The paradox: give me a middle class former policy wonk who admits to needing more knowledge any time, over a middle class, Cambridge educated, long time MP, who implicitly likens herself to Obama, and thinks she knows what the people want.

The world needs a geek.

Now, that Obama quote (where she “doesn’t” compare herself to Obama:

I’m not comparing myself to Barack Obama, because he’s a once in a life-time figure. But two years ago no one could imagine a black man as president of the United States. If that was possible in America, I think people can change here in Britain as well.

Wise words. So do as she says: come next election, vote for the black man.

Obama and American Foreign Policy

Focus on President Barack Obama’s foreign policy have been talk of the town of late.

David Frum for the right wing Canadian newspaper National Post, asked Obama the question “what is [your] expertise? What does [you] think [you] know … a lot about?” to which Obama assertively responded “foreign affairs”.

The G8 and G20 meetings are to begin with smiles, soon sinking into misery when the topic turns to BP and Afghanistan. This will be Cameron’s first visit on official business to the US to see President Obama, and he has already issued the fighting talk, stating his desire to pull troops out within 5 years, but not wanting to set a date for release. When Cameron meets with Obama later for a private meeting, this will surely be the most pressing of subjects.

Another issue today bringing Obama’s foreign policy to the fore is the sacking of General Stanley McChrystal, an event that some have pointed to as proof that the war effort is unpopular, unwinnable and unnecessary. Georgie Anne Geyer has made the point that “It is certainly not unusual for troops, or even officers, in an unpopular war to complain and gripe about officials back in Washington (and just about everything else).”

Obama’s foreign policy can only be understood in the context of the last nine years specifically. In 2008 when Obama becam president he promised to undo the damage of the last seven years. He made further stands against isolationism, fear of talking and negotiating with the enemy, and pledged to spend 0.7% of the GDP on foreign aid.

For some Obama has done next to nothing of any progression to the Bush era.

Frum again said:

The Afghan war is going wrong. Diplomatic outreach to Iran was slapped away. Concessions to Russia failed to buy meaningful sanctions. Pro-Obama European governments have declined to send more troops to Afghanistan. Obama’s personal relationships with leaders of Germany, U.K. and France are cool to chilly. The President’s outreach to the Islamic world has achieved nothing: In fact, more anti-American terrorist plots were launched in 2009 than in any year since 2001. When a pro-Hugo Chavez president tried to hold power illegally in Honduras, the Obama administration backed the lawless president over a unanimous Honduran Supreme Court.

But on the other hand a lot has changed.

Peter Baker of the New York Times points to Obama’s “decision to send another 21,000 troops to Afghanistan arguably returns America’s focus to what he considers the central front against Al Qaeda,” which was the reason why Obama opposed the war in Iraq even when he was a senator.

Talking to Iran, after years of Bush’s arrogant refusal, hasn’t caused a revolution, but a long term course of discursive arrangement is far preferable to full scale war, and could actually deter such an event, something Bush was almost definitely counting the days until – money permitting.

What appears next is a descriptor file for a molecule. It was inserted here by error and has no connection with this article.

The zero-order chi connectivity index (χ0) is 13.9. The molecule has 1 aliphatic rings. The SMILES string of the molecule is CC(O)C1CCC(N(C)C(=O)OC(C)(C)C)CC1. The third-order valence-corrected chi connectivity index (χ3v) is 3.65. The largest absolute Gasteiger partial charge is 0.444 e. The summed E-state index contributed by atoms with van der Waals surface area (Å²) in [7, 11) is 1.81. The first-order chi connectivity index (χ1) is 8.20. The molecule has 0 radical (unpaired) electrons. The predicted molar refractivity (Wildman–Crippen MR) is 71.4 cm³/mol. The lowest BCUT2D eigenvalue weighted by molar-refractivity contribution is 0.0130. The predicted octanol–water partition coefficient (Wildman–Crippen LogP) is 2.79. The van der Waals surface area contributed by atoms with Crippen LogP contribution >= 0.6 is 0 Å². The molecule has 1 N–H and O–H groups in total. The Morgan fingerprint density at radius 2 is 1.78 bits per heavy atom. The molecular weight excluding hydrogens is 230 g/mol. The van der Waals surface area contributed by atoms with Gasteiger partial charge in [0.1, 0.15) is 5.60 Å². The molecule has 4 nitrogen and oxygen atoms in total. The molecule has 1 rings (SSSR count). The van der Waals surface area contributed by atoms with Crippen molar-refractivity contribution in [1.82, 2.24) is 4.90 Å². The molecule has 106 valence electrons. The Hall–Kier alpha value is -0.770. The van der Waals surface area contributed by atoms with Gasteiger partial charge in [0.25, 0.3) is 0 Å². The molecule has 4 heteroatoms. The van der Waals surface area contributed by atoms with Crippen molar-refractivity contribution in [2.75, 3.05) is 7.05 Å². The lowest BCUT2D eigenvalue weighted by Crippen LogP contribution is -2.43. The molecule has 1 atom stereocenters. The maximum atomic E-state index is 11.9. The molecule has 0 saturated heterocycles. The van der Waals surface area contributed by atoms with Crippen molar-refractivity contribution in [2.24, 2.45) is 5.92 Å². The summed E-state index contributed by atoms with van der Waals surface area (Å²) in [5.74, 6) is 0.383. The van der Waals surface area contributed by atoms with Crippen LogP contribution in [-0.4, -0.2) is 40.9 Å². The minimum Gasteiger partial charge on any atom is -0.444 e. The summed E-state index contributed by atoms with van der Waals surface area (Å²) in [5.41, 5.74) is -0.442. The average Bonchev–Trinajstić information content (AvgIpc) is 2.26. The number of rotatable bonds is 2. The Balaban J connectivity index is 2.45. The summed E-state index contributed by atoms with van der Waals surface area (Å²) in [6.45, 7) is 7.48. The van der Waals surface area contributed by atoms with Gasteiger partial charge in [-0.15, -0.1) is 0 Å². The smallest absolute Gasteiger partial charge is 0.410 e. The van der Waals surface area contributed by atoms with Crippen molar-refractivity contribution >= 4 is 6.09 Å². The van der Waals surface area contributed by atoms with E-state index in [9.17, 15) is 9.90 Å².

Francis Fukuyama, in his book After the Neocons, describes what he views as the four definitive American attitudes of foreign policy.

Firstly, neoconservative, whether rightly or wrongly, for the time being seen as a platform for regime change, belief that democracy can be imposed and as Fukuyama describes “benevolent hegemony”.

Secondly there are the “realists” of the Kissinger ilk, respecting of power and unfazed by nature of other regimes.

Thirdly liberal internationalists who want to transcend power politics and move to an order globally based on law and institutions.

Lastly, what Walter Russell Mead called “Jacksonian” American nationalists, narrow security based views, a distrust of multilateralism, and supportive of nativism and isolationism (which Obama stated America can no longer afford).

I think critics will want to include Obama in the third camp, on the grounds of his support for the war effort in Afghanistan, but this I feel is a most prominent misunderstanding of the war there. Afghanistan is not a colonial venture or a practice of imperial muscle, but a coalition to fight a present enemy.

This has not always been the case, and I don’t think all those involved will agree with me, but US/UK governments should not be messing around with the government structures as much as it appears they may have in the past, but promoting Afghanistan can protect itself from a homegrown enemy, flexing its own muscle on and around the border of Pakistan, where families are forced to send their only sons to join the Taliban through fear.

I think Obama has set up a fifth arm to Fukuyama’s perceptions of foreign policy. How it should be defined properly might take longer to work out.

On the Moving Train: Howard Zinn, 1922-2010

Right up until the present day did Howard Zinn engage in heated political debate, choosing not to toe a line, but push boundaries, and integrate untypical language and concepts into a political field which has stayed much the same – with war, and poverty. You Can’t be Neutral on a Moving Train is of course the title of his autobiography, but no truer words have been spoken. Not only must we recognise that if we switch off from affairs that affect us, this allows the unpalatable of this earth to swoop in, but neutrality itself is a position which can not be an option, we are thrown – as Heidegger said – into the world, and the space with which we occupy as a consequence is our starting pad to change the world, to acknowledge that the train is moving, and operate the same.